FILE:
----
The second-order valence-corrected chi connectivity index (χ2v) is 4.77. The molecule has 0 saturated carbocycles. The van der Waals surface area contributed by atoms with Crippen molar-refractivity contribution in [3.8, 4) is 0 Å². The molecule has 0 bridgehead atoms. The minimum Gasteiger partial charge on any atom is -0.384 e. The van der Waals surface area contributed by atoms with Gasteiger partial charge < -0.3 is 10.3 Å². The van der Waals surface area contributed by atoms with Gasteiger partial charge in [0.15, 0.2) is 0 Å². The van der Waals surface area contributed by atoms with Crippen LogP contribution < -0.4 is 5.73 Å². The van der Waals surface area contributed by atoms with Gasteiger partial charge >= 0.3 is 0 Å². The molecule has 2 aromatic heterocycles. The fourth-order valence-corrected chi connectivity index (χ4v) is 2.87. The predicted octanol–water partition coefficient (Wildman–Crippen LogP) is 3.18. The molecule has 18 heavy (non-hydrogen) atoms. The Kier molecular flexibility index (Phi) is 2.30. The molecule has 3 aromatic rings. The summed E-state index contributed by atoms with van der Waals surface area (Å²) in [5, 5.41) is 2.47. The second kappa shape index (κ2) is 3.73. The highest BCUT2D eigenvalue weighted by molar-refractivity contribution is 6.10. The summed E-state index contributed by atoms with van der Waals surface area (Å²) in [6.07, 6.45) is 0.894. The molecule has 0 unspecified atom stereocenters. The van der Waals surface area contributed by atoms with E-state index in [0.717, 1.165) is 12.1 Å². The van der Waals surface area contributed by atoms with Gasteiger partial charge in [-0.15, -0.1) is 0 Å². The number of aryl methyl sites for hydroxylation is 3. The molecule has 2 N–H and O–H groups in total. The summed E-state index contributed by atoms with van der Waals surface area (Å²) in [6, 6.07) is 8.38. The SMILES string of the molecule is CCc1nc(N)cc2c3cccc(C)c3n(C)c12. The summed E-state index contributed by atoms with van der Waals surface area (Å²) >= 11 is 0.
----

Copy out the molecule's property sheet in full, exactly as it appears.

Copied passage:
The second-order valence-corrected chi connectivity index (χ2v) is 4.77. The molecule has 0 saturated carbocycles. The van der Waals surface area contributed by atoms with Crippen molar-refractivity contribution in [3.8, 4) is 0 Å². The molecule has 0 bridgehead atoms. The minimum Gasteiger partial charge on any atom is -0.384 e. The van der Waals surface area contributed by atoms with Gasteiger partial charge < -0.3 is 10.3 Å². The van der Waals surface area contributed by atoms with Gasteiger partial charge in [0.15, 0.2) is 0 Å². The van der Waals surface area contributed by atoms with Crippen LogP contribution < -0.4 is 5.73 Å². The van der Waals surface area contributed by atoms with Gasteiger partial charge >= 0.3 is 0 Å². The molecule has 2 aromatic heterocycles. The fourth-order valence-corrected chi connectivity index (χ4v) is 2.87. The predicted octanol–water partition coefficient (Wildman–Crippen LogP) is 3.18. The molecule has 18 heavy (non-hydrogen) atoms. The Kier molecular flexibility index (Phi) is 2.30. The molecule has 3 aromatic rings. The summed E-state index contributed by atoms with van der Waals surface area (Å²) in [5, 5.41) is 2.47. The second kappa shape index (κ2) is 3.73. The highest BCUT2D eigenvalue weighted by molar-refractivity contribution is 6.10. The summed E-state index contributed by atoms with van der Waals surface area (Å²) in [6.07, 6.45) is 0.894. The molecule has 0 unspecified atom stereocenters. The van der Waals surface area contributed by atoms with E-state index in [0.717, 1.165) is 12.1 Å². The van der Waals surface area contributed by atoms with Gasteiger partial charge in [-0.15, -0.1) is 0 Å². The number of aryl methyl sites for hydroxylation is 3. The molecule has 2 N–H and O–H groups in total. The summed E-state index contributed by atoms with van der Waals surface area (Å²) in [6, 6.07) is 8.38. The SMILES string of the molecule is CCc1nc(N)cc2c3cccc(C)c3n(C)c12. The summed E-state index contributed by atoms with van der Waals surface area (Å²) >= 11 is 0.